Social-media giants such as Facebook and will have to reveal the scale of cyber bullying in the UK and face being made to pay the cost of dealing with it.
Under the latest guidance by the UK government, technology companies will be required to publish an annual report on how complaints are handled, the reported abuse that is pulled down and the extent of their efforts to moderate bullying or offensive content about children, women, gay people or religions.
One of the proposals is for “an industry-wide levy so social-media companies and communication service providers contribute to raise awareness and counter internet harms,” according to a statement published Wednesday that didn’t give further details.
“Behavior that is unacceptable in real life is unacceptable on a computer screen,” Culture Secretary Karen Bradley said in an email released by her office.
“We need an approach to the internet that protects everyone.”
The campaign is part of the government’s wider strategy to force technology companies to accept greater responsibility for their content.
Home Secretary Amber Rudd has also called on companies to “step up” and assume moral responsibility for ridding their platforms of terrorist content, refusing to rule out the prospect of compulsion by fines or legislation.
The UK has been pushing the envelope in terms of how willing it is to go after Silicon Valley.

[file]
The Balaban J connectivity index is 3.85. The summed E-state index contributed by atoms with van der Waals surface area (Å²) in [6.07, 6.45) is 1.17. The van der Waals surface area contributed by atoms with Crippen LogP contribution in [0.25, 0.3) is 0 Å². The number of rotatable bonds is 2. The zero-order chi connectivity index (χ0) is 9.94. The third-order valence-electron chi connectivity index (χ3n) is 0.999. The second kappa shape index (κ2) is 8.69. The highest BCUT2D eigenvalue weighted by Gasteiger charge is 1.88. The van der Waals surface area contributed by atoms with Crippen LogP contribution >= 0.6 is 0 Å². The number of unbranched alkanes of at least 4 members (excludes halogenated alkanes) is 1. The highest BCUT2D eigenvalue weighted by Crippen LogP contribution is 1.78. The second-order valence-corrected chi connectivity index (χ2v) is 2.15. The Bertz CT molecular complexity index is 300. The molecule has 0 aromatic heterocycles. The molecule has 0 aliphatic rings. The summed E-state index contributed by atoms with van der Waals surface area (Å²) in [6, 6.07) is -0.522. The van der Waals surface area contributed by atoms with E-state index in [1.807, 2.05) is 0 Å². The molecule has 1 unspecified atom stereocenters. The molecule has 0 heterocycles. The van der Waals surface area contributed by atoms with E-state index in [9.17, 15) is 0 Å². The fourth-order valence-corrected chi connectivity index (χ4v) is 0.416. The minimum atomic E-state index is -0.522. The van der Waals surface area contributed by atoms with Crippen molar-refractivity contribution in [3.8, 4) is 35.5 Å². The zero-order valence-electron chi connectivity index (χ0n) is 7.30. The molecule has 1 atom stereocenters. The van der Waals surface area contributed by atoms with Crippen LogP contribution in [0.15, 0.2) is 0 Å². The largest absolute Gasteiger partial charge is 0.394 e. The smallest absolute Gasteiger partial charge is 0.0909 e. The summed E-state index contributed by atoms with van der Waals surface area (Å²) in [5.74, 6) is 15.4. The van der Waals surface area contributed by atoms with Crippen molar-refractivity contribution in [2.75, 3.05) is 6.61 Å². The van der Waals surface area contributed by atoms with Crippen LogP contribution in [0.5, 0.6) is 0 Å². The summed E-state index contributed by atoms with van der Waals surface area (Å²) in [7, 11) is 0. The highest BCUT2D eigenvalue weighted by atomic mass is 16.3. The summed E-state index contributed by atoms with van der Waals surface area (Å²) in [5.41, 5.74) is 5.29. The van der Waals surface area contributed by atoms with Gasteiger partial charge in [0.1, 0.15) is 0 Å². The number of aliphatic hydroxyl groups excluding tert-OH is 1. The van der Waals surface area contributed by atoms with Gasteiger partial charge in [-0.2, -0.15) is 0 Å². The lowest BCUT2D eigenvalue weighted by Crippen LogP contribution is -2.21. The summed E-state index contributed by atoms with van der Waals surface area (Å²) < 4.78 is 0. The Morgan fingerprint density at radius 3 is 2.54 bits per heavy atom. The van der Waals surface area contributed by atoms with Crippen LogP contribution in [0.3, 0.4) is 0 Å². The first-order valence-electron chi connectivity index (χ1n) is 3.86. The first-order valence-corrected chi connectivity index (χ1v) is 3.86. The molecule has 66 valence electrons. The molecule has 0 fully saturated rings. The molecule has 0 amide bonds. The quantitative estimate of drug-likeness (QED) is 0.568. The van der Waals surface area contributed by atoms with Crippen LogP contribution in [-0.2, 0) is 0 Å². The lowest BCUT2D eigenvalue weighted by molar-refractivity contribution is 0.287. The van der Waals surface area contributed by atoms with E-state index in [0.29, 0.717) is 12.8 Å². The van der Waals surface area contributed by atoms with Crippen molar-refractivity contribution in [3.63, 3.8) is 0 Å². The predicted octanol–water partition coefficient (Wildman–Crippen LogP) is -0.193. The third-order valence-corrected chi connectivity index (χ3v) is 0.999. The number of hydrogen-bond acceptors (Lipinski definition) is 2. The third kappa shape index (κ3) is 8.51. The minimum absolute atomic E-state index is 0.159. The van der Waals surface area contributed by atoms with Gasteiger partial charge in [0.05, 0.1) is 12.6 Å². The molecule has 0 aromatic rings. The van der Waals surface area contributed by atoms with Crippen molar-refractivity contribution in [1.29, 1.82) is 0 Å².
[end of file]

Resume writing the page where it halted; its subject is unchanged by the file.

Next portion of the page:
Efforts to end hate speech and trolling on social media have intensified in the wake of five terror attacks this year, yet the desire to regulate tech firms – in ways that are unprecedented – risks driving them offshore.
On Tuesday, Sharon White, the chief executive of UK media regulator Ofcom, said she viewed companies like Facebook as news publishers.
Prime Minister Theresa May’s spokesman, James Slack, later told reporters that the government was “looking at the role Google and Facebook play in the news environment” as well as “the roles, responsibility and legal status of the major internet platforms.”
In May 2016, a number of social-media companies, including Facebook, Twitter and Google’s YouTube voluntarily committed to trying to take down illegal content within 24 hours.
But last month the European Commission called upon the tech firms to do more to block illegal content.
Germany has passed a law requiring hate speech to be removed within 24 hours of it being flagged, with penalties of up to 50 million euros ($60 million) for repeated failures to comply.
In September, May went further. At a meeting at the United Nations, she propose new rules requiring internet companies to take down extremist content within two hours.